The Cannes Questionnaire

Digiday is making its first foray to the Cannes International Festival of Creativity, aka the Cannes Lions. We’ll interview agency and brand executives, and report on the substance and flavor of the ad world’s largest international gathering. Our coverage is made possible through the sponsorship of Turn, the cloud marketing platform. All posts in the series can be found here


To start off the week, Digiday polled some top agency executives, all Cannes veterans, on key aspects of the conference. Here’s what AKQA’s Rei Inamoto, Co:Collective’s Ty Montague, The Barbarian Group’s Benjamin Palmer and Deutsch LA’s Winston Binch have to say on the industry’s awards fetish, making new friends and maybe climbing the top of a hotel sign.

Why is advertising so obsessed with awards?
We work in an industry that is obsessed with fame. Fame brings success of various degrees for our clients, agencies and individuals involved. Generally, that is a good thing. But the real reason why the advertising industry — particularly agencies — is so obsessed with awards is that we were able to get away without keeping score. For so long, there was a lack of accountability. Awards were the only somewhat objective metrics of success. Those shiny pieces of metal were proof of success as validated by our peers within our small circle, even without the validation of consumers. (There are shows and categories dedicated to that very aspect.) I do enjoy meeting people and feeling inspired by the energy and inspiration it provides. And generally, that is also a good thing. — Rei Inamoto, chief creative officer, AKQA @reiinamoto

Can the focus on awards be a bad thing?
There is nothing wrong with awards that awards shows can’t cure. Competition is good for the industry. But WHAT gets awarded matters. If we award the trivial, the “made for an awards show” stuff, we do a disservice to our clients and our industry. If we award big ideas and major leaps made by companies of scale, we help shine a light on the way forward for our whole business. — Ty Montague, Co-CEO, Co:Collective @tmontague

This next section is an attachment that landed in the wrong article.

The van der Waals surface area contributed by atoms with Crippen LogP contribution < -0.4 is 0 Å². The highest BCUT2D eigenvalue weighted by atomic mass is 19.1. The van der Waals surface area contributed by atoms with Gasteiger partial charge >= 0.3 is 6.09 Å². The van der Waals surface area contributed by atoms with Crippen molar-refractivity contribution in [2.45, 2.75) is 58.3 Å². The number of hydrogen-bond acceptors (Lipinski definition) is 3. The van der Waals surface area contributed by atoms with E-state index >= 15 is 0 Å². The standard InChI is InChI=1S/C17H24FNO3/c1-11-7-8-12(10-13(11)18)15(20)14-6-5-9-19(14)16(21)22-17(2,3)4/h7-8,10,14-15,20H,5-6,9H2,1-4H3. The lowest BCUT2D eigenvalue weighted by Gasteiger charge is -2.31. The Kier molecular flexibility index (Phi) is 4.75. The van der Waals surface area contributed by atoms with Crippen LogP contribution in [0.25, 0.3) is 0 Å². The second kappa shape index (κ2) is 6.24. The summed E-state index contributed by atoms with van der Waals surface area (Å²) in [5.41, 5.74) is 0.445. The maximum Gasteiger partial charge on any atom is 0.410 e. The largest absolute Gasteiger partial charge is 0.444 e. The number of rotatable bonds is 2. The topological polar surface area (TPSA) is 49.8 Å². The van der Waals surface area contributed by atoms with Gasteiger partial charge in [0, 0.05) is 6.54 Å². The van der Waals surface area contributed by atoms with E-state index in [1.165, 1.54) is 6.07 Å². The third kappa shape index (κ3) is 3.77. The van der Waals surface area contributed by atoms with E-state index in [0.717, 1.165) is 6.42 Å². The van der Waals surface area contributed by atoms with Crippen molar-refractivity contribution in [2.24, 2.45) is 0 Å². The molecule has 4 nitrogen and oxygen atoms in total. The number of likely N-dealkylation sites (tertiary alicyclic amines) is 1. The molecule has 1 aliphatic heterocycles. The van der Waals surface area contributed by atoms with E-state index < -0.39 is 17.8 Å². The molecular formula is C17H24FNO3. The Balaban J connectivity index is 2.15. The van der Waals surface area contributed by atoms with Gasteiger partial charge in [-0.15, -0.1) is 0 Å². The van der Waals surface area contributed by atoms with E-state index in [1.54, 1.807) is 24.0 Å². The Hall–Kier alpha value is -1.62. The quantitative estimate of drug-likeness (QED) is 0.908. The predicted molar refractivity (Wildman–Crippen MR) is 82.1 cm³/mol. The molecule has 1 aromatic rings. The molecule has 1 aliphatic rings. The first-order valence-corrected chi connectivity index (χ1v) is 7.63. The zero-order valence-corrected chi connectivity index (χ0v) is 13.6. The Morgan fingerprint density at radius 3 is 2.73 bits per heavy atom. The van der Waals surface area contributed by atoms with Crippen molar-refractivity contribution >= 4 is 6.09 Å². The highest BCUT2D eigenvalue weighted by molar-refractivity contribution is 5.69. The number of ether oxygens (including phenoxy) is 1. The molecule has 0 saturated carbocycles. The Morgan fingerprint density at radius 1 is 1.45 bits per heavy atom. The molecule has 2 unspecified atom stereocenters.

Is Cannes a complete boondoggle?
Of course it is. That’s why it is in Cannes, not in Cleveland. Cannes is inconveniently located for most. The registration and entry fees are exorbitant. And I am not sure you actually learn anything new while you are there. That said, there is still no other single event in advertising that is as inspiring as Cannes. Yes, it is over-the-top and self-congratulatory and ostentatious, but the glitz and glamour of Cannes has consistently drawn the most prominent clients, agencies, students and media figures. Simply being present and taking it all in gives you a renewed sense of context, creative energy and purpose. — Daniel Stein, CEO, EVB @danielstein

What’s your one piece of advice for a Cannes newbie?
Talk to people you don’t know! Cannes sure is great for catching up with old friends, but the best experiences can be with a totally new group of people. Everyone’s mindset in Cannes is pretty inclusive, so the odds are good that striking up a conversation will mean a new friend or contact. You’re all on the French Riviera together, so you’re basically catching the entire industry in a good mood; take advantage of it. — Benjamin Palmer, CEO, The Barbarian Group @bnjmn

What’s the weirdest thing you’ve seen at Cannes?
I’ve been to Cannes four times now, and as inspiring as the experience is, there’s always craziness late at night. It’s what happens when you combine rose, sleeplessness, the South of France, no deadlines, and old friends and colleagues. At closing time, you can see strange behavior like people climbing the Hotel Martinez roof sign. The weirdest thing I’ve seen is a guy in a wheelchair randomly punch one of my partners in the stomach on a walk to old town Cannes. Fortunately, no one was injured. Outside of this, most of the weirdness I’ve come across has been related to late-night party fun. — Winston Binch, chief digital officer, Deutsch LA @winstonbinch

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